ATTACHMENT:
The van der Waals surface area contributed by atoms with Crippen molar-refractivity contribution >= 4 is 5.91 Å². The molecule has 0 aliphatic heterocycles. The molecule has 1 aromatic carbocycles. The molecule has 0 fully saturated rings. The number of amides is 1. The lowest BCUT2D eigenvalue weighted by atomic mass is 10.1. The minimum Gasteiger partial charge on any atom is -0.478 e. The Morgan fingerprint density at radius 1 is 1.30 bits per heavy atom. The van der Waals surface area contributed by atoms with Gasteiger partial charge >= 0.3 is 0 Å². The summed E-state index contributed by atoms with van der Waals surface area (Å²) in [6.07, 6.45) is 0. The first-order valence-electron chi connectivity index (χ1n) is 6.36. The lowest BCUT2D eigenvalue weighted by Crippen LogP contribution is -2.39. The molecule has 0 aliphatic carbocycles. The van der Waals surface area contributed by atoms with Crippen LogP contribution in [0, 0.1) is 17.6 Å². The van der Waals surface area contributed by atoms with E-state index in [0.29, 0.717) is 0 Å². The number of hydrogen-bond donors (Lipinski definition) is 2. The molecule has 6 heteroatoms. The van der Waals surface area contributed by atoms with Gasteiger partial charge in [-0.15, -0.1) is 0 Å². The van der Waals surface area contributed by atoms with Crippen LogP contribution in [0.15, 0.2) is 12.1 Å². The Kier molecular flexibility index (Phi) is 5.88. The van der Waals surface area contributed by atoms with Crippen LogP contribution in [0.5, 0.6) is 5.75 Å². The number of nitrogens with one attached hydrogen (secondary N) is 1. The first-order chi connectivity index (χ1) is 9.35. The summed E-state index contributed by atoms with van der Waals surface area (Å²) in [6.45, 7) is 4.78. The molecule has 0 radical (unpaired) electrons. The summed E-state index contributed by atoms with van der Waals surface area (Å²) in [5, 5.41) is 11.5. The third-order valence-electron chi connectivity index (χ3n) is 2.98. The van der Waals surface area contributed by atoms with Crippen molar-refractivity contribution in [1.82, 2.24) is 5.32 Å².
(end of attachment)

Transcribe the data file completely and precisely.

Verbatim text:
The van der Waals surface area contributed by atoms with Crippen molar-refractivity contribution >= 4 is 5.91 Å². The molecule has 0 aliphatic heterocycles. The molecule has 1 aromatic carbocycles. The molecule has 0 fully saturated rings. The number of amides is 1. The lowest BCUT2D eigenvalue weighted by atomic mass is 10.1. The minimum Gasteiger partial charge on any atom is -0.478 e. The Morgan fingerprint density at radius 1 is 1.30 bits per heavy atom. The van der Waals surface area contributed by atoms with Gasteiger partial charge >= 0.3 is 0 Å². The summed E-state index contributed by atoms with van der Waals surface area (Å²) in [6.07, 6.45) is 0. The first-order valence-electron chi connectivity index (χ1n) is 6.36. The lowest BCUT2D eigenvalue weighted by Crippen LogP contribution is -2.39. The molecule has 0 aliphatic carbocycles. The van der Waals surface area contributed by atoms with Crippen LogP contribution in [0, 0.1) is 17.6 Å². The van der Waals surface area contributed by atoms with E-state index in [0.29, 0.717) is 0 Å². The number of hydrogen-bond donors (Lipinski definition) is 2. The molecule has 6 heteroatoms. The van der Waals surface area contributed by atoms with Gasteiger partial charge in [-0.15, -0.1) is 0 Å². The van der Waals surface area contributed by atoms with Crippen LogP contribution in [0.15, 0.2) is 12.1 Å². The Kier molecular flexibility index (Phi) is 5.88. The van der Waals surface area contributed by atoms with Crippen LogP contribution in [0.5, 0.6) is 5.75 Å². The number of nitrogens with one attached hydrogen (secondary N) is 1. The first-order chi connectivity index (χ1) is 9.35. The summed E-state index contributed by atoms with van der Waals surface area (Å²) in [6.45, 7) is 4.78. The molecule has 0 radical (unpaired) electrons. The summed E-state index contributed by atoms with van der Waals surface area (Å²) in [5, 5.41) is 11.5. The third-order valence-electron chi connectivity index (χ3n) is 2.98. The van der Waals surface area contributed by atoms with Crippen molar-refractivity contribution in [1.82, 2.24) is 5.32 Å².